Laws and regulations governing lands
Constitution and United States laws; laws of adjacent States; publication of projected State lines; international boundary disputes; restriction on State taxation and jurisdiction
(1) The Constitution and laws and civil and political jurisdiction of the United States are extended to the subsoil and seabed of the outer Continental Shelf and to all artificial islands, and all installations and other devices permanently or temporarily attached to the seabed, which may be erected thereon for the purpose of exploring for, developing, or producing resources therefrom, or any such installation or other device (other than a ship or vessel) for the purpose of transporting such resources, to the same extent as if the outer Continental Shelf were an area of exclusive Federal jurisdiction located within a State: Provided, however, That mineral leases on the outer Continental Shelf shall be maintained or issued only under the provisions of this subchapter.
(A) To the extent that they are applicable and not inconsistent with this subchapter or with other Federal laws and regulations of the Secretary now in effect or hereafter adopted, the civil and criminal laws of each adjacent State, now in effect or hereafter adopted, amended, or repealed are declared to be the law of the United States for that portion of the subsoil and seabed of the outer Continental Shelf, and artificial islands and fixed structures erected thereon, which would be within the area of the State if its boundaries were extended seaward to the outer margin of the outer Continental Shelf, and the President shall determine and publish in the Federal Register such projected lines extending seaward and defining each such area. All of such applicable laws shall be administered and enforced by the appropriate officers and courts of the United States. State taxation laws shall not apply to the outer Continental Shelf.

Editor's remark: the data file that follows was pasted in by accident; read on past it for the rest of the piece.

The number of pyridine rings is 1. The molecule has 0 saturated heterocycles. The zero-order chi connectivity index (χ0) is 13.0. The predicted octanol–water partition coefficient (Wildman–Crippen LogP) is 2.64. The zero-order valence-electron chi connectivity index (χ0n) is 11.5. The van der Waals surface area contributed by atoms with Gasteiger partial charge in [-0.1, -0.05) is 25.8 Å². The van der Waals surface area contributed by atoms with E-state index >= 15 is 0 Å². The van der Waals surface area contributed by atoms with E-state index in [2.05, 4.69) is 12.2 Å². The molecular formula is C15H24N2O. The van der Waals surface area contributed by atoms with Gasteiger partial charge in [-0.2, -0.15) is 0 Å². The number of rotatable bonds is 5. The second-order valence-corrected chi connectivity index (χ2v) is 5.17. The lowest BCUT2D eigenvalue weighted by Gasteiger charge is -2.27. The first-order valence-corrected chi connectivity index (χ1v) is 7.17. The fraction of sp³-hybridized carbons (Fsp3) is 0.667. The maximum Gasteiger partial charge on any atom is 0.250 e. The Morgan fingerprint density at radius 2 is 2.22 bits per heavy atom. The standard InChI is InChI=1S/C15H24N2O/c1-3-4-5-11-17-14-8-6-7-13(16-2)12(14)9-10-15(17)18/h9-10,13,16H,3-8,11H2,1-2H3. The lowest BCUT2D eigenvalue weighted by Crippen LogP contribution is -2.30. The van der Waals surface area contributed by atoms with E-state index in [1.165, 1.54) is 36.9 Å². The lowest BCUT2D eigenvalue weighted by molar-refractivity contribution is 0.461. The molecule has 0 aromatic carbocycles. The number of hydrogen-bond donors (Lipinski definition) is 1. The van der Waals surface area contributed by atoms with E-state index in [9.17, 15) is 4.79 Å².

(B) Within one year after September 18, 1978, the President shall establish procedures for setting 1
1 So in original. Probably should be “settling”. any outstanding international boundary dispute respecting the outer Continental Shelf.
(3) The provisions of this section for adoption of State law as the law of the United States shall never be interpreted as a basis for claiming any interest in or jurisdiction on behalf of any State for any purpose over the seabed and subsoil of the outer Continental Shelf, or the property and natural resources thereof or the revenues therefrom.
Longshore and Harbor Workers’ Compensation Act applicable; definitions
With respect to disability or death of an employee resulting from any injury occurring as the result of operations conducted on the outer Continental Shelf for the purpose of exploring for, developing, removing, or transporting by pipeline the natural resources, or involving rights to the natural resources, of the subsoil and seabed of the outer Continental Shelf, compensation shall be payable under the provisions of the Longshore and Harbor Workers’ Compensation Act [33 U.S.C. 901
et seq.]. For the purposes of the extension of the provisions of the Longshore and Harbor Workers’ Compensation Act under this section—